Ecology And Environment

Solar Energy and Nanotechnology



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There is an exciting new technology for the harnessing of solar energy in the works. It's called nano flakes and it was discovered by Dr. Martin Aagesen who is a researcher at the University of Copenhagen. Nano flakes can increase the harnessing power of solar energy to 30 percent, whereas currently solar panels at best get 15 to 20 percent efficiency.

Why is this possible? Because Dr. Aagesen believes he has discovered the perfect crystalline structure, perfect enough to increase the gathering strength for solar panels. The problem with today's solar panels are the relative inefficient nature of the silicon construction. Because the panels are only getting to 20 percent power at best, more surface area is required, and more real estate is necessary to gather sunlight and convert it into power. If nanotechnology can improve the silicone crystalline structure, than less is more! He believes nano flakes will be able to do that and he has formed a company entitled SunFlake to develop his products.

Fighting the battle between solar energy and other sources of power generation like coal or nuclear is that little stumbling block called economics. It just has to be efficient, efficient enough for investors to want to sink their dollars into something with a greater return. That has been the perennial problem with solar technology so far, along with a need for greater storage strength through battery technology. If the economic war can be won, and it will if the cost can come down to compete with natural gas for instance, then solar power has a very bright future (no pun intended)!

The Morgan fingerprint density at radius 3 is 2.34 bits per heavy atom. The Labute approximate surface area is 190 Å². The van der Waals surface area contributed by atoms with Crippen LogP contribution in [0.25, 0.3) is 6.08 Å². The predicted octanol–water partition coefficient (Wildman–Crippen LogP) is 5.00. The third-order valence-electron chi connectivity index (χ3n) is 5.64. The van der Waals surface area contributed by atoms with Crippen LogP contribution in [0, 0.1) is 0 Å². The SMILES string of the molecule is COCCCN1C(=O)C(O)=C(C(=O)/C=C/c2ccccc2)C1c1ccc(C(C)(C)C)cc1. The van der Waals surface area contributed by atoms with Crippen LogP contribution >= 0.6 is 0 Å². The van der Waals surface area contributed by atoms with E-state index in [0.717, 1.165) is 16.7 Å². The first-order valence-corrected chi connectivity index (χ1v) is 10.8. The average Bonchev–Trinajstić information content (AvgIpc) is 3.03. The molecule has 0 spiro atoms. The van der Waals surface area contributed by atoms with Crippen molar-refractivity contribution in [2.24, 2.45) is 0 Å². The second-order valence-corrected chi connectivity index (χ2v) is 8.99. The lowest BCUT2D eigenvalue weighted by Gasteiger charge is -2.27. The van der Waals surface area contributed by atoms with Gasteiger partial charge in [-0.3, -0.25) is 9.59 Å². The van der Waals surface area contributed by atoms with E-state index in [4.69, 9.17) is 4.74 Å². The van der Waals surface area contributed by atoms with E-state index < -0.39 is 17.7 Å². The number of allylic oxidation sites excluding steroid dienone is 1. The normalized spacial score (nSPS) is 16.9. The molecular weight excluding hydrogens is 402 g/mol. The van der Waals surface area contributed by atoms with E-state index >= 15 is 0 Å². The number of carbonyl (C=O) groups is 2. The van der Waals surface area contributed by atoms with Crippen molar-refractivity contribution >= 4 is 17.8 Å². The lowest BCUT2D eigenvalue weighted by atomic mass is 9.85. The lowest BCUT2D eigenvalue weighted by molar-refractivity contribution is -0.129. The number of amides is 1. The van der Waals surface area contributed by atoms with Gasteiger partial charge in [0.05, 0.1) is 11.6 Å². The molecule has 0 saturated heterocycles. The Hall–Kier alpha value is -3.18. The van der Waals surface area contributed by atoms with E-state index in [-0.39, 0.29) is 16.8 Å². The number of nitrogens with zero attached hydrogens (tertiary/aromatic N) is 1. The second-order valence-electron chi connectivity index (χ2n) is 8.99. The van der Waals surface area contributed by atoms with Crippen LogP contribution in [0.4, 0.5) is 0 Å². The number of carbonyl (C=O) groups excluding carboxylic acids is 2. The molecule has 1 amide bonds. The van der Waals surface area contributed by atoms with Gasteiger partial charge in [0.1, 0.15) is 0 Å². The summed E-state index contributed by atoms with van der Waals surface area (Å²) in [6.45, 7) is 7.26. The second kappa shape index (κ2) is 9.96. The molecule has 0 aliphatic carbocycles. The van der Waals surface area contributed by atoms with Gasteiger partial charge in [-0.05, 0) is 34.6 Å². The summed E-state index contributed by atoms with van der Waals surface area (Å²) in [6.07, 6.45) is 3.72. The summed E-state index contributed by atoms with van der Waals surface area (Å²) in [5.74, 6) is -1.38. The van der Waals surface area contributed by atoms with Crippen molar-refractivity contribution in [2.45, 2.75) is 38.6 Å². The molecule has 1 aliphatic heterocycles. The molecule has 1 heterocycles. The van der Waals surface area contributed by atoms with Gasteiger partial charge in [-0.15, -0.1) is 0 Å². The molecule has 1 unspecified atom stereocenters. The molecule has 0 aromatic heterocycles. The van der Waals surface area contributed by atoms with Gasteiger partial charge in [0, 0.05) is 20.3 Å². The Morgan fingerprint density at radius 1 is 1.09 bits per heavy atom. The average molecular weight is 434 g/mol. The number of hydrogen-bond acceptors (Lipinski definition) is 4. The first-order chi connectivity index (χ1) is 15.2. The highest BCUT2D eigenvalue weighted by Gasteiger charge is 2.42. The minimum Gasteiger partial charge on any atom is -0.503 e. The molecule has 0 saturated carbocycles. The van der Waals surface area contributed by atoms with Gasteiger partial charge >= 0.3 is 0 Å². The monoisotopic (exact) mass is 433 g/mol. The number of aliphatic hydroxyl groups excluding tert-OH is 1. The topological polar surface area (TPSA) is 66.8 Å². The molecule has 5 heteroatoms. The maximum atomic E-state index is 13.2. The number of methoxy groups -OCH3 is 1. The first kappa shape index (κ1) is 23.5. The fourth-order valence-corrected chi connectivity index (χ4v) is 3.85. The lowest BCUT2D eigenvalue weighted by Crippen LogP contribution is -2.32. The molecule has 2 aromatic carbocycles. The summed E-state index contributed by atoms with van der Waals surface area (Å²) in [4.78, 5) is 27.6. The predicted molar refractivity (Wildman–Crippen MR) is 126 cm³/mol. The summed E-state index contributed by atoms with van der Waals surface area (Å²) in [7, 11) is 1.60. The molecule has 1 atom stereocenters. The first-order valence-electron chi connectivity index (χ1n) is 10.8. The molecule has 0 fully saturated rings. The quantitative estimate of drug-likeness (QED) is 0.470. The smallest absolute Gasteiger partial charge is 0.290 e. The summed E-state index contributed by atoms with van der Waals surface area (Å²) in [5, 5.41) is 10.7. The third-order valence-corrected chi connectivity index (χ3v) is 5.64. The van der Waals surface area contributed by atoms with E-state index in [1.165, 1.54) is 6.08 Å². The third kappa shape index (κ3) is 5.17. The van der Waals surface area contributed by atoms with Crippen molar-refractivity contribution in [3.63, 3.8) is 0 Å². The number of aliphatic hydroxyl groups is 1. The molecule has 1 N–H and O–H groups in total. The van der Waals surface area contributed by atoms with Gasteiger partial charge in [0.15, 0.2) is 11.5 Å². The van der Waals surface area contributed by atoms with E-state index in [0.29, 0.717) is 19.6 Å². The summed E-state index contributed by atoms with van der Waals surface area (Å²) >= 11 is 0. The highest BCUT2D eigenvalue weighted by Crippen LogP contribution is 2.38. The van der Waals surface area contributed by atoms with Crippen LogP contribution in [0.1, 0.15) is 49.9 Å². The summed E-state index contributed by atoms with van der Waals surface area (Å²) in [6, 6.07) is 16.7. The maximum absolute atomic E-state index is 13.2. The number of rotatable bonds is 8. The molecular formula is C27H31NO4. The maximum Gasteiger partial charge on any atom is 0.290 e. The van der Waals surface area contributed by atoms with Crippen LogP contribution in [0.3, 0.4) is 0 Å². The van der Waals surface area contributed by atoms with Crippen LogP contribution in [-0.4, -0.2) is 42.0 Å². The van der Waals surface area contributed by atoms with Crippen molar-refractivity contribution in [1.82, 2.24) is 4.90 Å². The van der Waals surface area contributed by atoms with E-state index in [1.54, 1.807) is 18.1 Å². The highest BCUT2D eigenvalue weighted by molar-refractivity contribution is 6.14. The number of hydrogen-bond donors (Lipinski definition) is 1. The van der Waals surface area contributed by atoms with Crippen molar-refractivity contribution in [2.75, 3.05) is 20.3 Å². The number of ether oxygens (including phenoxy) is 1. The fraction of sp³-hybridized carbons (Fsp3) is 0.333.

Right now the nano flakes are in the prototype phase, but Dr. Aagesen is hard at work to increase the efficiency and durability of the new panels. He is promising that the efficiency will increase because the energy will have shorter distances to travel within the cell thereby using less silicone. Sounds promising, doesn't it? The issue is that all this hoopla got a bunch of attention back in 2007, and there hasn't been much heard since. Maybe he wants to test the hell out of it before he puts it out into the marketplace. Who knows, but his scheme sure sounds logical.

The key is to let the market forces come into play, and as previously mentioned, that is only going to happen once the solar panel becomes competitive with other forms of energy production. But the work goes on, and so do the hopes of an awful lot of people.....

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